• IVF egg sharing with known donor or partner and anonymous recipient: €1,100

It should be kept in mind that fertility drugs (estrogens and progesterone) to prepare the recipient's uterine lining are not usually included in the overall cost of the treatment, and may add an extra fee of €200-300 to the total price of the cycle.

For further information on the cost of egg donation and shared egg donation programs, please visit the following post: Costs of donor-egg IVF.

FAQs from users

Do I have a guaranteed number of eggs in spite of choosing egg sharing?

By Andrea Rodrigo B.Sc., M.Sc. (embryologist).

Yes. This number usually varies between 2 and 5 eggs, depending on the fertility center chosen. Often, when your egg donor does not produce a guaranteed number of eggs for both recipients, the eggs produced will be used by one of them and the other will be given the option to begin the cycle with another donor.

Are there waiting times for shared egg donation as well?

By Andrea Rodrigo B.Sc., M.Sc. (embryologist).

Yes, on the NHS, for example, the average waiting time for conventional egg donor programs is 3-5 years because there is a shortage of egg donors in the UK. However, with split egg donation, this period of time can be reduced by half.

What are the success rates of egg sharing if compared to IVF with an exclusive donor?

By Andrea Rodrigo B.Sc., M.Sc. (embryologist).

The odds of success with infertility treatments are not calculated baed on the number of eggs per cycle. For them to be properly analyzed, the average between all the cycles performed during a year is calculated. This means its pregnancy and live birth success rates are the same as those obtained with conventional IVF with donor egg cycles.

You can see the success rates of egg and sperm donation programs here: Pregnancy success rates with donor eggs and sperm.

Does egg sharing hurt?

By Andrea Rodrigo B.Sc., M.Sc. (embryologist).

The process of donating egg for donors is the same regardless of whether they are going to be egg sharers or conventional donors. Egg donors are prescribed fertility drugs to induce ovulation and produce mature eggs, which will be collected through follicle puncture. As a surgical intervention, it may cause certain discomforts or side effects that one should keep in mind.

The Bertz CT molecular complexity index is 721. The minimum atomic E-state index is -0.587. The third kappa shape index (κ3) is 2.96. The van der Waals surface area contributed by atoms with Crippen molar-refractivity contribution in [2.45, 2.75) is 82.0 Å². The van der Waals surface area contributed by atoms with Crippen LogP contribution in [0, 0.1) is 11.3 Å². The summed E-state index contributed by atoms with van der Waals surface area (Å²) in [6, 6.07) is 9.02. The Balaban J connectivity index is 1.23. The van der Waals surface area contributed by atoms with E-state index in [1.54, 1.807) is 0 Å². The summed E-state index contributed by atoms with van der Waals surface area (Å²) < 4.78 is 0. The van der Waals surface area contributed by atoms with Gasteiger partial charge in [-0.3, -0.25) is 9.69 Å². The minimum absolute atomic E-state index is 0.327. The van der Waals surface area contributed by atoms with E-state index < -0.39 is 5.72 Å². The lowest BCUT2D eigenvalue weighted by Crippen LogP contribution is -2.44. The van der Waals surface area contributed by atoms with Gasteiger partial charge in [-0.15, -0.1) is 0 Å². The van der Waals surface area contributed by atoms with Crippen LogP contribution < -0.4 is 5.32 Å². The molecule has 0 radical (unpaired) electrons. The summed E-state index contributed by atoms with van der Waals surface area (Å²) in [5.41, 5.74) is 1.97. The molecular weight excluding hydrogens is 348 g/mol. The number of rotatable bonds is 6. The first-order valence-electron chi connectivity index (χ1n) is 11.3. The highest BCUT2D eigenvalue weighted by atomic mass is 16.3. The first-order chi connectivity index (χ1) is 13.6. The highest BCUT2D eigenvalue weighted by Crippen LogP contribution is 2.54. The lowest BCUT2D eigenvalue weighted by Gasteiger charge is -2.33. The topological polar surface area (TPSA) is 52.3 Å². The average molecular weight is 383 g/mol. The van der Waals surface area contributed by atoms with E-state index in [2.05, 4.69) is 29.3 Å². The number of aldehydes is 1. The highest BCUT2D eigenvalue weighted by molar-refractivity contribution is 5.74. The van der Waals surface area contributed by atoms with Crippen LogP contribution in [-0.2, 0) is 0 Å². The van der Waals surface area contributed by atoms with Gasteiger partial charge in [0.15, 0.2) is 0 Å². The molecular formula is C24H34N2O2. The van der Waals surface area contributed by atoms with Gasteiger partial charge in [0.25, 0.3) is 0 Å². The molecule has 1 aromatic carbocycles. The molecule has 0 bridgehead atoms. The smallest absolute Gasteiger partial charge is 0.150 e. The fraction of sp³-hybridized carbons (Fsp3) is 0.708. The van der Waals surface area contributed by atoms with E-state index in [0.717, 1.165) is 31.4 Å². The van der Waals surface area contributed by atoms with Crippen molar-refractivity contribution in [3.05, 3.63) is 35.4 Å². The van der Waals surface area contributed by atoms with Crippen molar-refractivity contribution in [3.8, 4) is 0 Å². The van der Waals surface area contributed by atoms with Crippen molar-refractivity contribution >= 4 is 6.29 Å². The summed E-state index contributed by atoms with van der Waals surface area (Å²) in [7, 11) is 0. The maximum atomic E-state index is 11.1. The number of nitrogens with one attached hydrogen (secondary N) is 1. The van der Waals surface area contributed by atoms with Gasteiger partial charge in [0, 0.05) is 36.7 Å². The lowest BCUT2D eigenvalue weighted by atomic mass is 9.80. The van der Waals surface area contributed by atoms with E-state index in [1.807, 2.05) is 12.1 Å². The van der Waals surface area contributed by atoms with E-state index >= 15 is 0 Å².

The following post may be of interest: Potential risks of egg donation.

What are the ethical concerns of shared egg donation?

By Andrea Rodrigo B.Sc., M.Sc. (embryologist).

Some experts have referred to the ethical issues raised by paid egg sharing, as they consider it compromises the autonomy of patients to make free choices. If they are told they will have a discount or free treatment in exchange for the woman's eggs, they may choose this option even if they do not want to because of being paid.

Also, critics argue that it involves an indirect form of "egg selling", which related to commodification of human life. This is because women undergoing IVF have already accepted the added time and inconveniences associated with the process. So, it could be argued that the reduction in their IVF costs is a way of payment.

What is intra-partner egg sharing? What is the process?

By Andrea Rodrigo B.Sc., M.Sc. (embryologist).

Intra-partner egg sharing or partner-to-partner egg donation is a process aimed to same-sex couples wishing to have a baby. It allows both partners to be involved in the baby's development and birth, as one of them is the biological mother of the baby, and the other one is the birth mother.

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 Andrea Rodrigo
Andrea Rodrigo
B.Sc., M.Sc.
Bachelor's Degree in Biotechnology from the Polytechnic University of Valencia. Master's Degree in Biotechnology of Human Assisted Reproduction from the University of Valencia along with the Valencian Infertility Institute (IVI). Postgraduate course in Medical Genetics. More information about Andrea Rodrigo
Adapted into english by:
 Sandra Fernández
Sandra Fernández
B.A., M.A.
Fertility Counselor
Bachelor of Arts in Translation and Interpreting (English, Spanish, Catalan, German) from the University of Valencia (UV) and Heriot-Watt University, Riccarton Campus (Edinburgh, UK). Postgraduate Course in Legal Translation from the University of Valencia. Specialist in Medical Translation, with several years of experience in the field of Assisted Reproduction. More information about Sandra Fernández